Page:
Lowercase ɐ (in two story form) is used in the International Phonetic Alphabet to identify the near-open central vowel. A variant, turned alpha, ɒ, is also used in the IPA as the open back rounded vowel.
It was used in the 18th century by Edward Lhuyd and William Pryce as phonetic character for the Cornish language. In their books, both Ɐ and ɐ have been used.  It was used in the 19th century by Charles Sanders Peirce as a logical symbol for 'un-American' ("unamerican").
The symbol ∀ has the same shape as a capital turned A, sans serif. It is used to represent universal quantification in predicate logic. When it appears in a formula together with a predicate variable, they are referred to as a universal quantifier. In traffic engineering it is used to represent flow, the number of units (vehicles) passing a point in a unit of time.
Ɐ is encoded in Unicode at U+2C6F Ɐ latin capital letter turned a (HTML:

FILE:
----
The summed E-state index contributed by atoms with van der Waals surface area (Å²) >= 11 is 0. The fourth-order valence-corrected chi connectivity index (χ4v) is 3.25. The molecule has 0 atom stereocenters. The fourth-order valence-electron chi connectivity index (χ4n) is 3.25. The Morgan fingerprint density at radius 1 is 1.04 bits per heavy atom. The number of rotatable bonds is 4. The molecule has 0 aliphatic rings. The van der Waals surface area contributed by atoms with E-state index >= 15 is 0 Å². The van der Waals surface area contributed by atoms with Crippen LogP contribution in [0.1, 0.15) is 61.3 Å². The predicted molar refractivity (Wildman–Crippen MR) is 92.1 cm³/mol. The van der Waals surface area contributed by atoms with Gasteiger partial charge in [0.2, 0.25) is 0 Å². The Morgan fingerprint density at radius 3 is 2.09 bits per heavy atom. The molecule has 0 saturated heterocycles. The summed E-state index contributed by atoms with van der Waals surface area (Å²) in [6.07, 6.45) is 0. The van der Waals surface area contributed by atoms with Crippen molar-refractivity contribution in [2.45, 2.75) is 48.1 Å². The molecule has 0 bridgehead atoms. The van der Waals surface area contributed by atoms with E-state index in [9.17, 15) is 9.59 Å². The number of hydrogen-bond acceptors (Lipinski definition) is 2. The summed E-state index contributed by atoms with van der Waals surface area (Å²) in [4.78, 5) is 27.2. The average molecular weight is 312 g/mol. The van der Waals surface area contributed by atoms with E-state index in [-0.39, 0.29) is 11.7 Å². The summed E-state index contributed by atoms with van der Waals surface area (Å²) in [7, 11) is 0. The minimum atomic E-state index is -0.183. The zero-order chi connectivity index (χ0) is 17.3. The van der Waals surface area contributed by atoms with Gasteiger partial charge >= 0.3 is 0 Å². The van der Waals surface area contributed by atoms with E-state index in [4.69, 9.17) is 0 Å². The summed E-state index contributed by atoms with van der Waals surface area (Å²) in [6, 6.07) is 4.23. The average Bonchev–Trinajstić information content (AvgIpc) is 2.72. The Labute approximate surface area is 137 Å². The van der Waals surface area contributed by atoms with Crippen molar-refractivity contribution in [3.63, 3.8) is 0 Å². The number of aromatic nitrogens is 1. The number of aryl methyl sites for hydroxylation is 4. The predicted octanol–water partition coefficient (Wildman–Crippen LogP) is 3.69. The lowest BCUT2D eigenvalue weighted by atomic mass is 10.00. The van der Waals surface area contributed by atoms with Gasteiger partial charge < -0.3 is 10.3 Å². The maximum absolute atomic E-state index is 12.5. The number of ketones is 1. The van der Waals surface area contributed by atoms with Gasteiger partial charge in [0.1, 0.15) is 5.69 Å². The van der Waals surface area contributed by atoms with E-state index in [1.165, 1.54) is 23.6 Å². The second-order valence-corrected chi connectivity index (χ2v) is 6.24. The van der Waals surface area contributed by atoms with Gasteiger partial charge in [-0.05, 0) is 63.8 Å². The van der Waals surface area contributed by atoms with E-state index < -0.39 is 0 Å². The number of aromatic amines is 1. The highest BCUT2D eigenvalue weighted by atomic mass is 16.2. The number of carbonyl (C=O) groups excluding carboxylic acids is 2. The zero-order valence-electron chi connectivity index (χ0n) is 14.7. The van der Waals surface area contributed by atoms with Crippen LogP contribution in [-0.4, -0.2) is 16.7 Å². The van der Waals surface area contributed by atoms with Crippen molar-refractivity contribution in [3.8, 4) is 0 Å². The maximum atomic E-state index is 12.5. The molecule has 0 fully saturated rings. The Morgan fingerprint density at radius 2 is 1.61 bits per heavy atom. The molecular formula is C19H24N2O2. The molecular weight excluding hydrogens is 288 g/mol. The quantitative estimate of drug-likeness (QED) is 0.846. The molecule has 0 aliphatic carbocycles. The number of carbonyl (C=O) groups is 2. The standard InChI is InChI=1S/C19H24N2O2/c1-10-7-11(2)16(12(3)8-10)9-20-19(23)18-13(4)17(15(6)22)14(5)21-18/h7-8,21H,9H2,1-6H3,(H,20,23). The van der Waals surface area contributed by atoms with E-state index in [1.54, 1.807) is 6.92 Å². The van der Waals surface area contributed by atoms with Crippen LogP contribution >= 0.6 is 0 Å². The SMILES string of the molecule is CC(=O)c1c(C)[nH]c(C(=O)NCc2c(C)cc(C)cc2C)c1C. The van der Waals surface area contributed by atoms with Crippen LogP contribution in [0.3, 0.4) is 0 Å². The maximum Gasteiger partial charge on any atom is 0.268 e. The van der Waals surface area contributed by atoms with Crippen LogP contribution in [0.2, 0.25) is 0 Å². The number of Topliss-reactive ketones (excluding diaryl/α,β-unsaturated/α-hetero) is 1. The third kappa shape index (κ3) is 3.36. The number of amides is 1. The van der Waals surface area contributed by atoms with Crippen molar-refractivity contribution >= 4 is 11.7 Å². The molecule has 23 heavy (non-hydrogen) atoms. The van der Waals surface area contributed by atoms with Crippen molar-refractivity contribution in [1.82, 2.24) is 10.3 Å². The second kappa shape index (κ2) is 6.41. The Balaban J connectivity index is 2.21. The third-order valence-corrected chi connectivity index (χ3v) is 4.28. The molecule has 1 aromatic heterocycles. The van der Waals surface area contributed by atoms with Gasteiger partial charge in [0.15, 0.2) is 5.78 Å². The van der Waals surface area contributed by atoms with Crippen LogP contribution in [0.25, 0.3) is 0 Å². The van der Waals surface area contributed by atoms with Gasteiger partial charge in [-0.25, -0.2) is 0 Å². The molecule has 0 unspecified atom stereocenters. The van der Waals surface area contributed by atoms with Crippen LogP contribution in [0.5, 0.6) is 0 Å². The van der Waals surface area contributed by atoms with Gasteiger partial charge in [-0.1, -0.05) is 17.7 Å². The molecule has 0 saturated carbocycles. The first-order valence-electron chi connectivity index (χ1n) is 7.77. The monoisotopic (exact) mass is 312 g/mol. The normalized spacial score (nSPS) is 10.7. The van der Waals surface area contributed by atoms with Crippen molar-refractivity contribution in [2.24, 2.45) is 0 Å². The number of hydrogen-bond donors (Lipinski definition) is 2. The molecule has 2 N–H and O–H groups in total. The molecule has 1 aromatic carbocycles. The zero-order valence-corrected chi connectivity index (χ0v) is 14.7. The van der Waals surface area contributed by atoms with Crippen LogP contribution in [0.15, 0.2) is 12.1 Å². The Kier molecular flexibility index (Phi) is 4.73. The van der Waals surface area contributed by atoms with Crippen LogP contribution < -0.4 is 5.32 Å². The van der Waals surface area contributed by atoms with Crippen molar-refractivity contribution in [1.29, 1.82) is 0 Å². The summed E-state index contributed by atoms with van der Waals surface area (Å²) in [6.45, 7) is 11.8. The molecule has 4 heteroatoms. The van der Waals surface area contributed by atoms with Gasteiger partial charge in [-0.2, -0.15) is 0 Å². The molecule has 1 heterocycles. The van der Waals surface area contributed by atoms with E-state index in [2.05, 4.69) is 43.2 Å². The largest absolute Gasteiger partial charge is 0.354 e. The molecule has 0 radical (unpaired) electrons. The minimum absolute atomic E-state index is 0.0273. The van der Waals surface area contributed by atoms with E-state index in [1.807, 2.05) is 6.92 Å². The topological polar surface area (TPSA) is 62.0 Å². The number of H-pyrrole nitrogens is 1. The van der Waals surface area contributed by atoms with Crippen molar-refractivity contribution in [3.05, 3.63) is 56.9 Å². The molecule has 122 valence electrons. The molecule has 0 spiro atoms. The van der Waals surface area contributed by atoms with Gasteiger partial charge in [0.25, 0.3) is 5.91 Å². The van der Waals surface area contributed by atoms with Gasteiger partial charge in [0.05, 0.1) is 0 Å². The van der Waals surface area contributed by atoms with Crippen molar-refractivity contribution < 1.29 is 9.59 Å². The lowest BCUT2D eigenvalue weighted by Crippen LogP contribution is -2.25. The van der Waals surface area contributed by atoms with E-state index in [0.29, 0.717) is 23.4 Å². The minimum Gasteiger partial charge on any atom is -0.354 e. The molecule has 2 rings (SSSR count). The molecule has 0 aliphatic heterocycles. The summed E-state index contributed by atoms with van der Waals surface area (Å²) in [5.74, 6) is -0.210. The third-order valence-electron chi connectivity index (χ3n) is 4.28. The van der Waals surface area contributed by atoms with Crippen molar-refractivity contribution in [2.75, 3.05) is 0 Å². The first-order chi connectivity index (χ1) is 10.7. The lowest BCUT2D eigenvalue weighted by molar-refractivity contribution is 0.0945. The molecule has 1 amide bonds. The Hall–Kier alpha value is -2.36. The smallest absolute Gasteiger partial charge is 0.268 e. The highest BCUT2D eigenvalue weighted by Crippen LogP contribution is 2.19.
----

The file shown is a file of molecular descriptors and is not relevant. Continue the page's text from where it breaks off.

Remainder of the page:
Ɐ) in the block Latin Extended-C, though very few fonts support it as of 2008, and ɐ is encoded in Unicode at U+0250 ɐ latin small letter turned a (HTML:
ɐ) in the block IPA Extensions.
The similar turned alphas are at U+2C70 Ɒ latin capital letter turned alpha (HTML:
Ɒ capital), and at U+0252 ɒ latin small letter turned alpha (HTML:
The mathematical symbol ∀ is encoded at U+2200 ∀ for all (HTML:
∀), in the mathematical operators and symbols in Unicode, and only in a sans-serif form.
The Symbol font includes ∀ at position 34 (which would produce the quotation mark in ASCII and Unicode).
Letter A with diacritics